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Q. How does alcohol effect the human body?
Alcohol affects different people in different ways. Here are some characteristics that may have an affect on how an individual responds to alcohol: gender, mood, body weight, type of alcohol, full/empty stomach/speed of consumption, and/or use of medication or other drugs. But for most people the effects of alcohol are going to be determined by simple volume. The less a person consumes the less of an effect they will experience.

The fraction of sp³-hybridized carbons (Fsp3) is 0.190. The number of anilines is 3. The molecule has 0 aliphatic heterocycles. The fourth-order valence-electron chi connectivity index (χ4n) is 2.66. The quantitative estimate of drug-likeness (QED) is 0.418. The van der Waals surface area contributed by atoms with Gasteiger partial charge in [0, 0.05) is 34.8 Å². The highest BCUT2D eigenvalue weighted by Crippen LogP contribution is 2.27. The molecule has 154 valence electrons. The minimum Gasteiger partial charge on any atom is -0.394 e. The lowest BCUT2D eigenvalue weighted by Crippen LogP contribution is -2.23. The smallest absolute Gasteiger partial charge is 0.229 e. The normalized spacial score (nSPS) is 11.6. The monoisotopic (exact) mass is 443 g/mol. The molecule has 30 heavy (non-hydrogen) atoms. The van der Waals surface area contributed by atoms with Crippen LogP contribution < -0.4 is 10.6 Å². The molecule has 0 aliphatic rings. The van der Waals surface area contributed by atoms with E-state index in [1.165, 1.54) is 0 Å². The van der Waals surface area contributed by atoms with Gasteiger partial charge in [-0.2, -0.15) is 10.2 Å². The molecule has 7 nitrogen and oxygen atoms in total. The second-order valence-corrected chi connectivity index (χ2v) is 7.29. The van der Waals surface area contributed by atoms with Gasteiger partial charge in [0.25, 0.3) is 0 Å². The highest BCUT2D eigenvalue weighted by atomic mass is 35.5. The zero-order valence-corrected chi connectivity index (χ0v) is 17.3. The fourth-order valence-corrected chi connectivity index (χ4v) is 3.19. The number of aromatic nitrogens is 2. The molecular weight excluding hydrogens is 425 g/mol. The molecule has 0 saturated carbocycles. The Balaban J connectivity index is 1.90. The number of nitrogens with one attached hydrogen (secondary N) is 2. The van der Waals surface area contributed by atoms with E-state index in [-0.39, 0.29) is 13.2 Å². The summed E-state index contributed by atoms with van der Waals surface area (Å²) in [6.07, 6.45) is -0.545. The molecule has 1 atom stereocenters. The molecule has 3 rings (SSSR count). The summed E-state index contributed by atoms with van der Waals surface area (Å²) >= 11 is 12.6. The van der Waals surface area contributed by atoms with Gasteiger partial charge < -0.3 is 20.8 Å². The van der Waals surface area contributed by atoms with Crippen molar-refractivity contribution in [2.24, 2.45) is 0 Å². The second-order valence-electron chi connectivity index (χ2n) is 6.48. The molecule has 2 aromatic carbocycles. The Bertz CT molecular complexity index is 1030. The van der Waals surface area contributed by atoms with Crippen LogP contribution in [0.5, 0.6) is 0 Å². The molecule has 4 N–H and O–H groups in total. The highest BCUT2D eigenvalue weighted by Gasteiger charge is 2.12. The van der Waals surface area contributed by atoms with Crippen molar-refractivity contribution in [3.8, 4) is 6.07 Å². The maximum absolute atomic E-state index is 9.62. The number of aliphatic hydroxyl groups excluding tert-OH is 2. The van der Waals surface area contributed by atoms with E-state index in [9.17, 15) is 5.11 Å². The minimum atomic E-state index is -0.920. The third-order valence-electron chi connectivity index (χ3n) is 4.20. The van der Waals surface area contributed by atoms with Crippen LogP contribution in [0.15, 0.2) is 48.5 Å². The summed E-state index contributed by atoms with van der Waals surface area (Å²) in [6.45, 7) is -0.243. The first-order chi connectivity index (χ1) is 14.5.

When a person drinks alcohol, unlike eating foods that need to be digested, the alcohol immediately enters the bloodstream. The molecular structure of alcohol is so small that it can be absorbed or transferred into the blood through the walls of the stomach and small intestine.
The liver is designed to break down the alcohol into harmless products and then it is excreted. However the liver can only handle so much alcohol at a time. For the average person the liver and small intestine can handle alcohol at a rate of about one drink an hour.
If the body receives alcohol at a faster rate than one drink per hour, the alcohol simply stays in the body, waiting it's turn to be metabolized. Since there is more alcohol than can be metabolized, the result is increasing levels of intoxication.
Intoxication can impair judgment, lower inhibitions, increase risky behaviors and possibly cause alcohol poisoning.